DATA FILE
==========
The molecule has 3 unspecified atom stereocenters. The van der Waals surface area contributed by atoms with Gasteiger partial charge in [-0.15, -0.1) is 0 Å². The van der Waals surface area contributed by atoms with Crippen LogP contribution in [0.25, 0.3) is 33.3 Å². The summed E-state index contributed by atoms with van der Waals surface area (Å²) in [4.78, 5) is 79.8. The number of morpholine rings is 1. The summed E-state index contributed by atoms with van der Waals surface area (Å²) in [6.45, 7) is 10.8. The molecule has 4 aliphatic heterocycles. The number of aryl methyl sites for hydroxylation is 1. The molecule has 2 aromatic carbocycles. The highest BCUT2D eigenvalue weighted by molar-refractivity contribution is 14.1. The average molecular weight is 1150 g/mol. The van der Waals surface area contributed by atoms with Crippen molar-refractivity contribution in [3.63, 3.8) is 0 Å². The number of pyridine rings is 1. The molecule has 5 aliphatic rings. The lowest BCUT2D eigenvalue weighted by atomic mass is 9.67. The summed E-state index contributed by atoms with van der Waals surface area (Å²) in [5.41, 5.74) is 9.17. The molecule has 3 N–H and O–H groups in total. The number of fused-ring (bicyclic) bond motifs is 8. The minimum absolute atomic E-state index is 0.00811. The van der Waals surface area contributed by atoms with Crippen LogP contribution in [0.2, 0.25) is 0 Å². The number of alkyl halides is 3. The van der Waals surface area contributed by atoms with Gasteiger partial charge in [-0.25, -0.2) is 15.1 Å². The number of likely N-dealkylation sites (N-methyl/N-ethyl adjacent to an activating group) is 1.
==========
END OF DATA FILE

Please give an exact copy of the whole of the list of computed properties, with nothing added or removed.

The molecule has 3 unspecified atom stereocenters. The van der Waals surface area contributed by atoms with Gasteiger partial charge in [-0.15, -0.1) is 0 Å². The van der Waals surface area contributed by atoms with Crippen LogP contribution in [0.25, 0.3) is 33.3 Å². The summed E-state index contributed by atoms with van der Waals surface area (Å²) in [4.78, 5) is 79.8. The number of morpholine rings is 1. The summed E-state index contributed by atoms with van der Waals surface area (Å²) in [6.45, 7) is 10.8. The molecule has 4 aliphatic heterocycles. The number of aryl methyl sites for hydroxylation is 1. The molecule has 2 aromatic carbocycles. The highest BCUT2D eigenvalue weighted by molar-refractivity contribution is 14.1. The average molecular weight is 1150 g/mol. The van der Waals surface area contributed by atoms with Crippen molar-refractivity contribution in [3.63, 3.8) is 0 Å². The number of pyridine rings is 1. The molecule has 5 aliphatic rings. The lowest BCUT2D eigenvalue weighted by atomic mass is 9.67. The summed E-state index contributed by atoms with van der Waals surface area (Å²) in [5.41, 5.74) is 9.17. The molecule has 3 N–H and O–H groups in total. The number of fused-ring (bicyclic) bond motifs is 8. The minimum absolute atomic E-state index is 0.00811. The van der Waals surface area contributed by atoms with Crippen LogP contribution in [0.2, 0.25) is 0 Å². The number of alkyl halides is 3. The van der Waals surface area contributed by atoms with Gasteiger partial charge in [-0.25, -0.2) is 15.1 Å². The number of likely N-dealkylation sites (N-methyl/N-ethyl adjacent to an activating group) is 1.